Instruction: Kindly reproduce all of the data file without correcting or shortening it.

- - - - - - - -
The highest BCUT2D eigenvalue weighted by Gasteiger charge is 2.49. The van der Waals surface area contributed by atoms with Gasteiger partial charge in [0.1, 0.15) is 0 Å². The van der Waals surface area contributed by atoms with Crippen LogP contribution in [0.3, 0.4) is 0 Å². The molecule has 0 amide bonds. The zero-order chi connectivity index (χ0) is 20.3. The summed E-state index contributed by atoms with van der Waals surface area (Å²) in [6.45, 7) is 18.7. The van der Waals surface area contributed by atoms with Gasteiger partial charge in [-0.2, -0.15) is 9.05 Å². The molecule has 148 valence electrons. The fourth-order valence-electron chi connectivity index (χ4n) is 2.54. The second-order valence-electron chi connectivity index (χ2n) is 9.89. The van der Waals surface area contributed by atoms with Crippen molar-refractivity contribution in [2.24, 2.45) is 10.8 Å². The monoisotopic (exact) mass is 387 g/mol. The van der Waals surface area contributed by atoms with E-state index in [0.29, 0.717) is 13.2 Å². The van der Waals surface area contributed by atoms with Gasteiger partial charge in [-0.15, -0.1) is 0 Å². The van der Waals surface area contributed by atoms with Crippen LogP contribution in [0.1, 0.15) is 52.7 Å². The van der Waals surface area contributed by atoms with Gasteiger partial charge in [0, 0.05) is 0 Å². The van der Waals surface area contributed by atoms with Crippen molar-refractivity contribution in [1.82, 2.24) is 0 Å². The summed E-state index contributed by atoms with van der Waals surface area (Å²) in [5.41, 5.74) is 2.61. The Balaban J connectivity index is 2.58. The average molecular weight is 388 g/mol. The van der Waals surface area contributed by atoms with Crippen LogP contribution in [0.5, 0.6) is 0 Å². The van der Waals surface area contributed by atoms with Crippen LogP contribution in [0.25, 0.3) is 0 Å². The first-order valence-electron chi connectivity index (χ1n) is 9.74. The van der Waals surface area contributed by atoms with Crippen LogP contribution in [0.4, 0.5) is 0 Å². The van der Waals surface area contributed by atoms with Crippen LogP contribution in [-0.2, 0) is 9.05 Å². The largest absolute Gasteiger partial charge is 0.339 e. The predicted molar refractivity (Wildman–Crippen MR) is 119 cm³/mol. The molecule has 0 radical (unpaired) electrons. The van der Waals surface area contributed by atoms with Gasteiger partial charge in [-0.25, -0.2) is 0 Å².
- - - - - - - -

The highest BCUT2D eigenvalue weighted by Gasteiger charge is 2.49. The van der Waals surface area contributed by atoms with Gasteiger partial charge in [0.1, 0.15) is 0 Å². The van der Waals surface area contributed by atoms with Crippen LogP contribution in [0.3, 0.4) is 0 Å². The molecule has 0 amide bonds. The zero-order chi connectivity index (χ0) is 20.3. The summed E-state index contributed by atoms with van der Waals surface area (Å²) in [6.45, 7) is 18.7. The van der Waals surface area contributed by atoms with Gasteiger partial charge in [-0.2, -0.15) is 9.05 Å². The molecule has 148 valence electrons. The fourth-order valence-electron chi connectivity index (χ4n) is 2.54. The second-order valence-electron chi connectivity index (χ2n) is 9.89. The van der Waals surface area contributed by atoms with Crippen molar-refractivity contribution in [2.24, 2.45) is 10.8 Å². The monoisotopic (exact) mass is 387 g/mol. The van der Waals surface area contributed by atoms with E-state index in [0.29, 0.717) is 13.2 Å². The van der Waals surface area contributed by atoms with Gasteiger partial charge in [-0.15, -0.1) is 0 Å². The van der Waals surface area contributed by atoms with Crippen LogP contribution in [0.1, 0.15) is 52.7 Å². The van der Waals surface area contributed by atoms with Gasteiger partial charge in [0, 0.05) is 0 Å². The van der Waals surface area contributed by atoms with Crippen molar-refractivity contribution in [1.82, 2.24) is 0 Å². The summed E-state index contributed by atoms with van der Waals surface area (Å²) in [5.41, 5.74) is 2.61. The Balaban J connectivity index is 2.58. The average molecular weight is 388 g/mol. The van der Waals surface area contributed by atoms with Crippen LogP contribution in [0.5, 0.6) is 0 Å². The van der Waals surface area contributed by atoms with Crippen LogP contribution in [0.25, 0.3) is 0 Å². The first-order valence-electron chi connectivity index (χ1n) is 9.74. The van der Waals surface area contributed by atoms with Crippen LogP contribution in [0.4, 0.5) is 0 Å². The van der Waals surface area contributed by atoms with Crippen LogP contribution in [-0.2, 0) is 9.05 Å². The largest absolute Gasteiger partial charge is 0.339 e. The predicted molar refractivity (Wildman–Crippen MR) is 119 cm³/mol. The molecule has 0 radical (unpaired) electrons. The van der Waals surface area contributed by atoms with Gasteiger partial charge in [-0.25, -0.2) is 0 Å².